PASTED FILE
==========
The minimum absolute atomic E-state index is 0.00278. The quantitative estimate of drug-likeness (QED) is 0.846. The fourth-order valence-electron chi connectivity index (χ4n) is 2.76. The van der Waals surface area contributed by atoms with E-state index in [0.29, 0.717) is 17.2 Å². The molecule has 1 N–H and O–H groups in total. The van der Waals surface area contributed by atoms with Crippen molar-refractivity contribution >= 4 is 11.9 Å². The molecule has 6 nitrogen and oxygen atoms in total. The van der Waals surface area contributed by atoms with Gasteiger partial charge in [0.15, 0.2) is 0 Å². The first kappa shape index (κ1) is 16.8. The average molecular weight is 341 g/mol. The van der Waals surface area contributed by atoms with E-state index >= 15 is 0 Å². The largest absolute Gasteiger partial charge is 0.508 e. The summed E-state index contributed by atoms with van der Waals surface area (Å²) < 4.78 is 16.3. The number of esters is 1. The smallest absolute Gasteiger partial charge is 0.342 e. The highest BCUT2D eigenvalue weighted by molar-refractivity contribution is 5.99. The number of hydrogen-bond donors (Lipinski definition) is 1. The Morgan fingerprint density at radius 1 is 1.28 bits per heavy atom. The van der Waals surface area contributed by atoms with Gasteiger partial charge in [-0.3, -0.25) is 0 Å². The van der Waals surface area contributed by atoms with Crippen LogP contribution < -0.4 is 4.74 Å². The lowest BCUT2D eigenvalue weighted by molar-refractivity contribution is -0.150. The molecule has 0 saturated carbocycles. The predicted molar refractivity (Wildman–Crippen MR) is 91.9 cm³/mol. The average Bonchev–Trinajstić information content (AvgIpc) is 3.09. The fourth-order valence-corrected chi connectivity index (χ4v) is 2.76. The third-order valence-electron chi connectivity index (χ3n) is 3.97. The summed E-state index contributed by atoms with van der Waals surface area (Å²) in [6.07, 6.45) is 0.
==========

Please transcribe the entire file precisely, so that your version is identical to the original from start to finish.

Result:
The minimum absolute atomic E-state index is 0.00278. The quantitative estimate of drug-likeness (QED) is 0.846. The fourth-order valence-electron chi connectivity index (χ4n) is 2.76. The van der Waals surface area contributed by atoms with E-state index in [0.29, 0.717) is 17.2 Å². The molecule has 1 N–H and O–H groups in total. The van der Waals surface area contributed by atoms with Crippen molar-refractivity contribution >= 4 is 11.9 Å². The molecule has 6 nitrogen and oxygen atoms in total. The van der Waals surface area contributed by atoms with Gasteiger partial charge in [0.15, 0.2) is 0 Å². The first kappa shape index (κ1) is 16.8. The average molecular weight is 341 g/mol. The van der Waals surface area contributed by atoms with E-state index >= 15 is 0 Å². The largest absolute Gasteiger partial charge is 0.508 e. The summed E-state index contributed by atoms with van der Waals surface area (Å²) < 4.78 is 16.3. The number of esters is 1. The smallest absolute Gasteiger partial charge is 0.342 e. The highest BCUT2D eigenvalue weighted by molar-refractivity contribution is 5.99. The number of hydrogen-bond donors (Lipinski definition) is 1. The Morgan fingerprint density at radius 1 is 1.28 bits per heavy atom. The van der Waals surface area contributed by atoms with Gasteiger partial charge in [-0.3, -0.25) is 0 Å². The van der Waals surface area contributed by atoms with Crippen LogP contribution < -0.4 is 4.74 Å². The lowest BCUT2D eigenvalue weighted by molar-refractivity contribution is -0.150. The molecule has 0 saturated carbocycles. The predicted molar refractivity (Wildman–Crippen MR) is 91.9 cm³/mol. The average Bonchev–Trinajstić information content (AvgIpc) is 3.09. The fourth-order valence-corrected chi connectivity index (χ4v) is 2.76. The third-order valence-electron chi connectivity index (χ3n) is 3.97. The summed E-state index contributed by atoms with van der Waals surface area (Å²) in [6.07, 6.45) is 0.